I have never resisted praising Adithan’s contribution to the Tamil press, as an uncrowned king; in establishing Dinathanthi as the main river, and guide post to Dinakaran, Malai Murasu as excellent tributaries as well as his passion to Tamil sentiments. But, when I heard, this Adithan did leave DMK with Navalar and helped him to establish his new party, cannot I laugh at his deeds? Was it a pleasant thought? No, no – it was only the hurt sentiments.

Adithan had press power as well as money power. He thought that both of these are adequate to begin a new party and demolish the boundaries of [our] party. Very soon, he learnt that how his decisions were in error. He also learnt about Navalar – the individual. The new party of theirs didn’t last long. They named it ‘People’s DMK’. They thought that those who had received financial help from them would stand by them. But, none of our party’s devotees were not willing to bargain DMK’s principles to Adithan’s assistance.”


M.R. Radha

MGR’s troubled relationship with M.R. Radha, first as his mentor [part 33] and then as his assailant in 1967 [parts 34 to 40], had been presented in earlier chapters. Even after his release from the prison in 1971, that Radha continued to tweak MGR’s nerves was recorded rebutted by the latter defiantly in December 1971. Excerpts:

“Recently few friends brought to my attention an article published in the Dinamani Kathir journal. It was said that M.R. Radha annan had written it. I was flabbergasted to note that it carried some false items about me. To write something which did not occur and put into my mouth an answer which was not delivered. Those who know correctly the issues concerned – how can they remain without laughing at these silliness. I cannot even grasp why this elder has to write a lie?

‘Even if others drink [alcohol], he wouldn’t drink. Now, some come and tell me that even he’s drinking [alcohol]. But, I’ll not believe.’

[According to him] I didn’t drink earlier. Now, someone had told him that Ramachandran is drinking. Then, he writes negating this, ‘I will not believe.’ Poor soul.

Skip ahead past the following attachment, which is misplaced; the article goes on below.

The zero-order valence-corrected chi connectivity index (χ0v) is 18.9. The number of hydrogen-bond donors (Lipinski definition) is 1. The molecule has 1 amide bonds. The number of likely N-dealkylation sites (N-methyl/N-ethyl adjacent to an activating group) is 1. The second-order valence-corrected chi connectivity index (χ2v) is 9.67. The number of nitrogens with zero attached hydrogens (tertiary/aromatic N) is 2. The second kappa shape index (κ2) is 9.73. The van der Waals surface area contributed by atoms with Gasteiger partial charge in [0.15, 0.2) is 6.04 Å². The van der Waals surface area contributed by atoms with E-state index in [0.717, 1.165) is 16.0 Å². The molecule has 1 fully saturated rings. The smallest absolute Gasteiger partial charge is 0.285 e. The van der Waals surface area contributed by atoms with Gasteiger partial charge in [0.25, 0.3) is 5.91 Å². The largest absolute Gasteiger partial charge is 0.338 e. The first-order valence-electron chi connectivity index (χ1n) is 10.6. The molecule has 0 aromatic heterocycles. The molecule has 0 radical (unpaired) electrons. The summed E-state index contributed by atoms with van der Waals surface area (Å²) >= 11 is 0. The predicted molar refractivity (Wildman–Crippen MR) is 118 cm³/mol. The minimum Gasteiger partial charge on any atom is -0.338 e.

One who attempted to kill me, and legally got this was proved, and he received a prison sentence and served that. To this person, those good friends had gone to complain about me. Don’t we recognize these folks?…”

MGR’s wife Sadananthavathi’s death, Feb. 25, 1962

It should also be noted that Radha had a cordial relationship with MGR, prior to 1967, as evinced by a news report in EelaNadu newspaper of March 1, 1962, I had gathered (presented nearby), relating to the death of MGR’s second wife Sadananthavathi. Radha was one of the earliest visitors who had visited MGR’s house to offer his condolence. I provide a translation of this news report, for the interesting details (but with few errors), it provide about MGR’s wife and the personalities who had visited to offer condolence.

“Revolutionary actor M.G. Ramachandran’s first wife Sadananthavathi died last Sunday. 36 year old Sadananthavathi was suffering from tuberculosis for the past few months. Her condition worsened a week ago. She died on Sunday morning.

M.G. Ramachandran married Sadananthavathi 15 years ago. Following the death of his wife, MGR screamed and cried. After hearing the death news, Nadigar Thilakam Sivaji Ganesan visited MGR’s house to offer condolence. With teary eyes, he was seated next to MGR.

Nadigavel M.R. Radha, P.S. Veerappa, T.K. Ramchandran, Sivathanu, T.S. Durairaj, film producer Chinnappa Thevar, director Panthulu, script writer A.P. Nagarajan also visited to offer condolence.

Among the DMK figures, those who contested the elections and awaiting the results such as K.A. Mathiazhagan and C.P. Chittarasu also visited MGR’s house to pay condolence.”

Factual errors in this report include the following: (1) Sadananthavathi was MGR’s second wife. (2) MGR had married Sadananthavathi 15 years ago (either 1946 or 1947).